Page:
Since aging-in-place is the preferred choice for many older adults, employing in-home caregivers to look after them is an emerging practice in Canada. The Live-in Caregiver Program (LCP), established by Citizenship and Immigration Canada, allows Canadians to employ qualified foreign workers in their private residence, for care of children, the elderly, the sick and persons with disabilities. While the LCP has been researched from various critical viewpoints focusing on workers’ rights, relatively few studies have examined the program from other perspectives, and even fewer have focused exclusively on LCP caregivers who provide long term care to older adults. This study attempts to enhance our understanding of the characteristics of LCP elder care workers, and their older adult clients. It also explores the care-providers’ job trajectory and their job and life satisfaction over time. Fourteen migrant long term care workers were interviewed in 2009 and five again in 2011. In both the initial and follow-up interviews job satisfaction was assessed through open-ended questions and through administration of a scale adapted by Grau et al. (Journal of Aging and Health 3: 47, 1991). In addition to reflecting the challenges identified in previous research, this study provides a glimpse of the achievements, sense of reward and empowerment workers experienced through participating in the LCP, and its relative attractiveness to care-workers who often have transnational experiences against which to compare its benefits and drawbacks.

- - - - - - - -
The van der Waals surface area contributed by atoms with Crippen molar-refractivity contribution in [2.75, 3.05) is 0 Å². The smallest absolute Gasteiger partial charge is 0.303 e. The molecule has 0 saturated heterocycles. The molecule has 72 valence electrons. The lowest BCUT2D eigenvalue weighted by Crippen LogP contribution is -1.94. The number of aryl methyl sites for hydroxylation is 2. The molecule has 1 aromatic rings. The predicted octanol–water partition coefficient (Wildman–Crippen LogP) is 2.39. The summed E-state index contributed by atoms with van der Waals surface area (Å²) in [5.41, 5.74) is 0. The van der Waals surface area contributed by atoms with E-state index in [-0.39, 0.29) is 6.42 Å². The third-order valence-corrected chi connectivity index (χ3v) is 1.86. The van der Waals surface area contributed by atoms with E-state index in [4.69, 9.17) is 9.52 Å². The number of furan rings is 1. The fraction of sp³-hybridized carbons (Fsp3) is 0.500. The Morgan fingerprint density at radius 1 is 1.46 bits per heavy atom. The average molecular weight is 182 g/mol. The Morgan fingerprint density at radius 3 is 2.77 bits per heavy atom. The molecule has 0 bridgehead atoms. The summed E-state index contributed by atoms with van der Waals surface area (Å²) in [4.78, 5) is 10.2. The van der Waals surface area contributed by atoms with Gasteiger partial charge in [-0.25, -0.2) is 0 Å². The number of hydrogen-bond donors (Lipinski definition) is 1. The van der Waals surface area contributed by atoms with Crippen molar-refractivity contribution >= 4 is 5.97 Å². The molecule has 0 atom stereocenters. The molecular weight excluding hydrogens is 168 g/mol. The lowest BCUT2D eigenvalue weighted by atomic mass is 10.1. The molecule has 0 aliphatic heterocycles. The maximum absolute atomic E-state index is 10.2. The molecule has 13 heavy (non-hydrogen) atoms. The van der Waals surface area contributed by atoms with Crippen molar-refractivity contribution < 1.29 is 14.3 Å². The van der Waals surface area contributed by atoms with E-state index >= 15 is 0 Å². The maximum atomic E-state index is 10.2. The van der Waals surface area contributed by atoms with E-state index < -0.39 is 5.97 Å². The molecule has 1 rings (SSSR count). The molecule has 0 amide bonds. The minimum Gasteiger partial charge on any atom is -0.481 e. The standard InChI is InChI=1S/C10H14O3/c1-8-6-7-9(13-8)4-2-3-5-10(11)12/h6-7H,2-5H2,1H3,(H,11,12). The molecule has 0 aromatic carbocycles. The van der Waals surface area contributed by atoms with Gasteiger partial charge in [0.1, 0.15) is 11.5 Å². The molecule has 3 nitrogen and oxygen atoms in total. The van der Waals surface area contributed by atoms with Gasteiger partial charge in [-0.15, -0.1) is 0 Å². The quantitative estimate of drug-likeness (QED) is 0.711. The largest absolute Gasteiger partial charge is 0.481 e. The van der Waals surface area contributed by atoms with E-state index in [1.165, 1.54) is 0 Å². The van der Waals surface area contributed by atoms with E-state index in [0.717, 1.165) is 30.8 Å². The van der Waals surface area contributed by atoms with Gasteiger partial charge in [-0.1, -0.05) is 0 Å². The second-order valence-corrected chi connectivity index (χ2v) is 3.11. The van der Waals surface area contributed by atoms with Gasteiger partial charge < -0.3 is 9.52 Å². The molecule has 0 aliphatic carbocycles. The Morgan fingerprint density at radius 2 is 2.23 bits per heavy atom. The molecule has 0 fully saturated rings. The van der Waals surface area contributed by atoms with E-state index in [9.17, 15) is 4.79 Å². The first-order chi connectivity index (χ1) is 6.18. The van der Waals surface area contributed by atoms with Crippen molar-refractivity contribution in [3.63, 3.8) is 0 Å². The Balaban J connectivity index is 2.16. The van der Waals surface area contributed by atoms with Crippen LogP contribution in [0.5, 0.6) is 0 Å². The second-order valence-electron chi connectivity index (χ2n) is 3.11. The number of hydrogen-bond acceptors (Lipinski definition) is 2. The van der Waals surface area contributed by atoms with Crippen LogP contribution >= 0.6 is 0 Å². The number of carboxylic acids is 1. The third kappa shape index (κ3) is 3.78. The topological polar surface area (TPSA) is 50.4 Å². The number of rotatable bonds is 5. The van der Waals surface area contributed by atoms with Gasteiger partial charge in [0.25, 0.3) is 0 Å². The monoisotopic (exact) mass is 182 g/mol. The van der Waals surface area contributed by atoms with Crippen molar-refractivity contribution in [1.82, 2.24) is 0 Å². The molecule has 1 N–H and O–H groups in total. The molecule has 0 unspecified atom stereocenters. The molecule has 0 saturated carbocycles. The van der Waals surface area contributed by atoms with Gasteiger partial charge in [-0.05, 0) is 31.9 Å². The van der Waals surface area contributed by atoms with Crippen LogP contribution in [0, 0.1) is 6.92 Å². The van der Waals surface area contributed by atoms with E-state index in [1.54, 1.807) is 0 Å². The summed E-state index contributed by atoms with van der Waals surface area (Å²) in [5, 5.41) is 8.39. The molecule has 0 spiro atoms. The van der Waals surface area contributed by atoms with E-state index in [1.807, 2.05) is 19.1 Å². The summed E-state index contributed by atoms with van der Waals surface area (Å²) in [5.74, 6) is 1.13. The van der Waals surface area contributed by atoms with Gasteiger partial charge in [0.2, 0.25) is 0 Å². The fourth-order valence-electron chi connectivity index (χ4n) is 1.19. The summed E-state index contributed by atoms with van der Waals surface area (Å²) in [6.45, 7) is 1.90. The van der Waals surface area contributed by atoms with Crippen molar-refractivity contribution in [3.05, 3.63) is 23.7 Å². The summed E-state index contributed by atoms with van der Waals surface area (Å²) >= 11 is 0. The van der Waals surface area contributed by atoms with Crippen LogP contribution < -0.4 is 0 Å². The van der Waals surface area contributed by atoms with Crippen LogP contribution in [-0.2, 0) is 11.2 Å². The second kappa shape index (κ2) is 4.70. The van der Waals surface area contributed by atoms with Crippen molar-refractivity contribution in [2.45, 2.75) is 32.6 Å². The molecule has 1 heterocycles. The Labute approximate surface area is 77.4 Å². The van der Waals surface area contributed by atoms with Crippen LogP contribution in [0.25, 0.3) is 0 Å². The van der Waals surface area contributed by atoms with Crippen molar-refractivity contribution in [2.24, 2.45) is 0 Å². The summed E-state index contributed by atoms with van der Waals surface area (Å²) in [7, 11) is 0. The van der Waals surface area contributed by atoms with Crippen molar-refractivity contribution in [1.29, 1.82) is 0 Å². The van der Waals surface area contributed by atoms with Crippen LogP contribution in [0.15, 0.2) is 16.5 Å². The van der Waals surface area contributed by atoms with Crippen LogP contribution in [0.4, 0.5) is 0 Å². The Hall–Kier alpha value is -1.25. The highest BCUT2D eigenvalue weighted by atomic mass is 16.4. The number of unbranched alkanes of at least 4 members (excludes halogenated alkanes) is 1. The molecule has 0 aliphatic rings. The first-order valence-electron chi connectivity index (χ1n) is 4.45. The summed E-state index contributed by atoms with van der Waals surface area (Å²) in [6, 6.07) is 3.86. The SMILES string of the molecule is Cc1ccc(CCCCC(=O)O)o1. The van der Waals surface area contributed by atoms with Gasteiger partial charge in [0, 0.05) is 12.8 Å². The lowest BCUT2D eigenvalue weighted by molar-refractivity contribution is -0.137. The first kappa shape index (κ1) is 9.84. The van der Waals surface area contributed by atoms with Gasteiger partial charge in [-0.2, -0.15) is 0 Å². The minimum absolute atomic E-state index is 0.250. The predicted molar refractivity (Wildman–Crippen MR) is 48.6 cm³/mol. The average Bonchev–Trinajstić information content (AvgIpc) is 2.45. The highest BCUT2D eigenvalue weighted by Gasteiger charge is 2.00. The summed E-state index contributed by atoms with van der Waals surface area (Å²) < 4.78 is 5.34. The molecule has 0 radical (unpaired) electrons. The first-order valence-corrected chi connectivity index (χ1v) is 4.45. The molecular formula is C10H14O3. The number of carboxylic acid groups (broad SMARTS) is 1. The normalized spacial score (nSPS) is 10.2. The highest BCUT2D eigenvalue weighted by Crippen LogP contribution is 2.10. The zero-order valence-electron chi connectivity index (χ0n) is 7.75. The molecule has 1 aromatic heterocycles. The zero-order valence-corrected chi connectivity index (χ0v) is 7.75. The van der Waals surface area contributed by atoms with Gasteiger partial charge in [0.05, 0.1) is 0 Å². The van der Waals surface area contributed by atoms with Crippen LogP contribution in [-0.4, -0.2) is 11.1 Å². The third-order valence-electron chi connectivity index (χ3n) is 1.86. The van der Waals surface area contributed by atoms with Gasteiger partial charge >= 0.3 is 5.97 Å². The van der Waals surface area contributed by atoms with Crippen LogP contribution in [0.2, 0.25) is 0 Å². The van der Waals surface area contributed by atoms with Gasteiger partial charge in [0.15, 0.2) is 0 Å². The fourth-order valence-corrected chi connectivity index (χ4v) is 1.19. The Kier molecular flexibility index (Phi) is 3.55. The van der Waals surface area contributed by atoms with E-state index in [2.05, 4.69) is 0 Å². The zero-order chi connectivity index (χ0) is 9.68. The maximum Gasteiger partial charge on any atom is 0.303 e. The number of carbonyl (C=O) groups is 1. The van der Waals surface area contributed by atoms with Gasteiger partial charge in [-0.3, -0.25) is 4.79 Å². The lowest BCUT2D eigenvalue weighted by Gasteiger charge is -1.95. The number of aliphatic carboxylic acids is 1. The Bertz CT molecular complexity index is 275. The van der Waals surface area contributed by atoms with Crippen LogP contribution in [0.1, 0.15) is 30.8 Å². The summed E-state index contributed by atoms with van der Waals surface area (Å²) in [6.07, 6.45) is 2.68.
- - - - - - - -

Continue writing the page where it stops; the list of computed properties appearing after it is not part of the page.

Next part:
South Asia is experiencing rapid demographic changes that accompany age structural transitions creating a window of opportunity for potential demographic dividend. Studies on age-structural changes and their implications for socioeconomic development are rather limited for South Asia. In this paper we critically review, analyse and synthesize the unfolding age structural transition and its potential for demographic dividend in South Asia. After a brief description of demographic transition in the countries of South Asia, we estimate the first demographic dividend using the accounting framework. This is followed by a discussion of the socioeconomic development opportunities and challenges arising from age structural transition in South Asian countries. We focus on the five major South Asian countries, namely Bangladesh, India, Nepal, Pakistan and Sri Lanka. Among the South Asian countries, India has an added advantage arising from its regional differentials in the timing and pace of age structural transitions which other comparable countries have not had. With rapid reduction in fertility, Bangladesh has had greater potential to benefit from first demographic dividend. Nepal and Pakistan have just began to reap the benefits from the window of opportunity. Sri Lanka is already past the period that was available for first dividend, but opportunities are becoming available to benefit from the second demographic dividend. With the right institutional contexts, social and public policies, there is most likelihood for South Asia to experience high economic growth and increased standard of living.
From 1992 to 2006, dramatic changes took place among older adults in China in terms of living arrangements, household type, and financial support received. Traditional patterns of elder support are changing, as the social security system now provides elders with sources of support other than their children. The trend of population aging and changes in family size has special implications for China’s traditionally filial culture. Despite these changes, family members remain the primary caregivers for older adults. Coresidence of elderly parents with their children is influenced by the number but not the gender of children. In-home care provided by non-family members will strengthen the function of elder support in this filial culture.